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Pradeep Pattanayak

Women in Odisha account for 4.9 per cent of the total alcohol consumers in the State. Interestingly, women in the rural areas of the State outnumber their urban counterparts.

Sounds unbelievable! But, the National Family Health Survey (NFHS)-5 report, recently released by the Ministry of Health and Family Welfare, Government of India, claims so.

The NFHS-5 report states that the number of liquor addicts is increasing more rapidly in rural areas than in the urban areas of the State. The most startling revelation is that in rural areas, more women than men are getting addicted to spirits.

In urban areas, 22.7 percent men belonging to 15 and above age group are consuming liquor. Whereas, in rural areas, 30.2 percent men belonging to the same age group have fallen victim of liquor addiction. And if the number of women addicts, particularly in rural pockets, is taken into consideration, it is a matter of great concern. While the women liquor addicts comprise 1.4 per cent of the total consumers in urban areas, the share of their counterparts in rural areas is whooping 4.9 per cent.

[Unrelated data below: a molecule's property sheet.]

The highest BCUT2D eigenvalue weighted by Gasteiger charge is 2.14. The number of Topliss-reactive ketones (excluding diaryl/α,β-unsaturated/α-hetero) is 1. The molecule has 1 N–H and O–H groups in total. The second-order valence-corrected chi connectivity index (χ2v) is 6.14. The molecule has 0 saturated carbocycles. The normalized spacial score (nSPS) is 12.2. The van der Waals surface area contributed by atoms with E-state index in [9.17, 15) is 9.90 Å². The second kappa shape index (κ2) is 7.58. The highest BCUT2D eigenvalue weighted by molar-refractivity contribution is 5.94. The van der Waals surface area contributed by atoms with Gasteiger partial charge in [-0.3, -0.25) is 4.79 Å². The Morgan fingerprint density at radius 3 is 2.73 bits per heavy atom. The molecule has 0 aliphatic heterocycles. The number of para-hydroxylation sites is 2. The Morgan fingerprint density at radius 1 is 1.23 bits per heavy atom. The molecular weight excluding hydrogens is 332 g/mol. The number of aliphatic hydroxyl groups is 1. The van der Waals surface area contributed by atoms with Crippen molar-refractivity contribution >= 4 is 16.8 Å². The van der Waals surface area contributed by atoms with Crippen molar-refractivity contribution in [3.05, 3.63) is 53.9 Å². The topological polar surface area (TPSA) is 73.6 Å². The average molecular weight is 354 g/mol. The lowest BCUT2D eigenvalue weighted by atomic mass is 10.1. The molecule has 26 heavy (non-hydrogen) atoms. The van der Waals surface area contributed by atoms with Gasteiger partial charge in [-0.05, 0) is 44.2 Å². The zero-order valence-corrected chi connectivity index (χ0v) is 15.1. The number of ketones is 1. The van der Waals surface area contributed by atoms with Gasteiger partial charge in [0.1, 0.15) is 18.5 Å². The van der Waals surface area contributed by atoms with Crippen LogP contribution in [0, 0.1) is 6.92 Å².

This revelation has led the social organisations working relentlessly to make Odisha liquor free to feel that all their efforts have gone down the drain. They held the State government squarely responsible for such an ignominious trend.

“For this dubious distinction the State has earned, the State Government is responsible. We the people are also responsible to some extent. We shut are eyes to women resorting to liquor consumption. This apart, the anti-liquor campaign also lacks the required momentum as we are yet to enlist the required number of dedicated volunteers,” observed Padma Charan Nayak, president, Milita Odisha Nisha Nibarana Abhijana (MONNA).

In order to make the State dry, in 1956, the government had brought in ‘The Orissa Prohibition Act, 1956’. For the government’s failure in framing the rules, the act is still to see the light of the day, said Arun Kumar Buddhia, a senior advocate of Orissa High Court who had filed a PIL in Orissa High Court in this connection.

“In response to the PIL, the government, in an affidavit, had said that the court can’t interfere until and unless the government’s rules and decisions have faults or they hampered a person’s basic rights. We are examining it and January 27 has been fixed for the next hearing,” said advocate Buddhia.

Speaking on the issue, Sudarshan Nayak, former Excise commissioner, said, “The present government’s intention is to earn more revenue, so it is encouraging liquor sale.”

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